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Volunteers spread AIDS awareness

Volunteers spread AIDS awareness

Updated: 2012-04-12 20:59


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BEIJING - More than 4,000 volunteers from over 200 colleges in China will go to factories, enterprises and communities to spread HIV/AIDS prevention information and offer "Red Ribbon health packages" to migrant workers across the nation, an official said Thursday.

According to the China Red Ribbon Foundation, one of the organizers of the health package program, the packages, which include gloves, towels, condoms, playing cards with HIV/AIDS information, posters, cups and notebooks, will be distributed to migrant workers by college volunteers at the end of April.

"Although the packages are small and cost just 30 yuan ($4.8), they are important for raising migrant workers' awareness of HIV/AIDS prevention," said Xie Jingrong, vice president of the All-China Federation of Industry & Commerce and the chairman of the China Red Ribbon Foundation.

China has achieved a lot after 30 years of reform and opening-up, and migrant workers have made great contributions to the country's development. However, a lack of education and limited social knowledge has left migrant workers with little HIV/AIDS prevention knowledge, said Xie.

Statistics from China's Ministry of Human Resources and Social Security show that the number of migrant workers has reached 240 billion. In 2010, statistics from the Health Ministry showed that 23.5 percent of China's HIV/AIDS carriers belong to the floating population, up from 19.5 percent in 2008.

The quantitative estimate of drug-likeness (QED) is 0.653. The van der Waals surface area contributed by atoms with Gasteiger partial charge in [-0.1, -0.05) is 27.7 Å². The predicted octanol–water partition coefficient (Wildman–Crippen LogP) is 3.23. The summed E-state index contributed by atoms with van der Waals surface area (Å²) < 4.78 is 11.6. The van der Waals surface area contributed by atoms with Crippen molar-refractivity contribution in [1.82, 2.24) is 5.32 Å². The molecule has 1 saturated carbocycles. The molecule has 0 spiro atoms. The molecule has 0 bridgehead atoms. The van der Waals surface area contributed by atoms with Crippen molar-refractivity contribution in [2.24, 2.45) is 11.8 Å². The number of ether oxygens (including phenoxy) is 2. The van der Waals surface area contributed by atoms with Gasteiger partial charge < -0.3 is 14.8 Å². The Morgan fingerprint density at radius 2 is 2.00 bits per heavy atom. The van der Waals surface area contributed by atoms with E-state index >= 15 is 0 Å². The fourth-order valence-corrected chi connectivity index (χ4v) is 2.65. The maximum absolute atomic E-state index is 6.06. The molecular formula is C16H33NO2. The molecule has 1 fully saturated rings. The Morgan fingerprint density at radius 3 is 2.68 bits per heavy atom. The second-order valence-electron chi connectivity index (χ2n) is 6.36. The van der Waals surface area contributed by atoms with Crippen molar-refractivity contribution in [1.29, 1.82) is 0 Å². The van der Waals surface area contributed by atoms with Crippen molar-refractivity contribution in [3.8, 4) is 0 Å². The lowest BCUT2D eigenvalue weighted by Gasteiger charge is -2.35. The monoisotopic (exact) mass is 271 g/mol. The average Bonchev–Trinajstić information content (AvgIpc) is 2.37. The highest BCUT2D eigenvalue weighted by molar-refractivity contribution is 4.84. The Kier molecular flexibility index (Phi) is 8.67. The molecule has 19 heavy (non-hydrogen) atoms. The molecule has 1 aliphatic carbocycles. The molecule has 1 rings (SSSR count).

In 2011, 100,000 health packages had been dispatched to migrant workers in 16 provinces, municipalities and autonomous regions. And more than 4,000 college volunteers will distribute 200,000 packages to migrant workers this year, said Ye Dawei, deputy secretary general of the China Red Ribbon Foundation.

"It's not just giving them a package. We will teach them HIV/AIDS prevention knowledge, explain obscure specialized terms and discuss some sensitive topics," said Zhang Haoyi, a junior at Beijing Bailie University, who has participated in the activity at least eight times since it was launched in February 2011.

Zhang said he and other volunteers go to factories and enterprises to conduct HIV/AIDS awareness activities on weekends and during summer or winter holidays.

"Nail clippers, towels and cups are useful, and the packages are popular with us and at the same time we can learn some HIV/AIDS prevention knowledge," said Sun Heng, a migrant worker representative.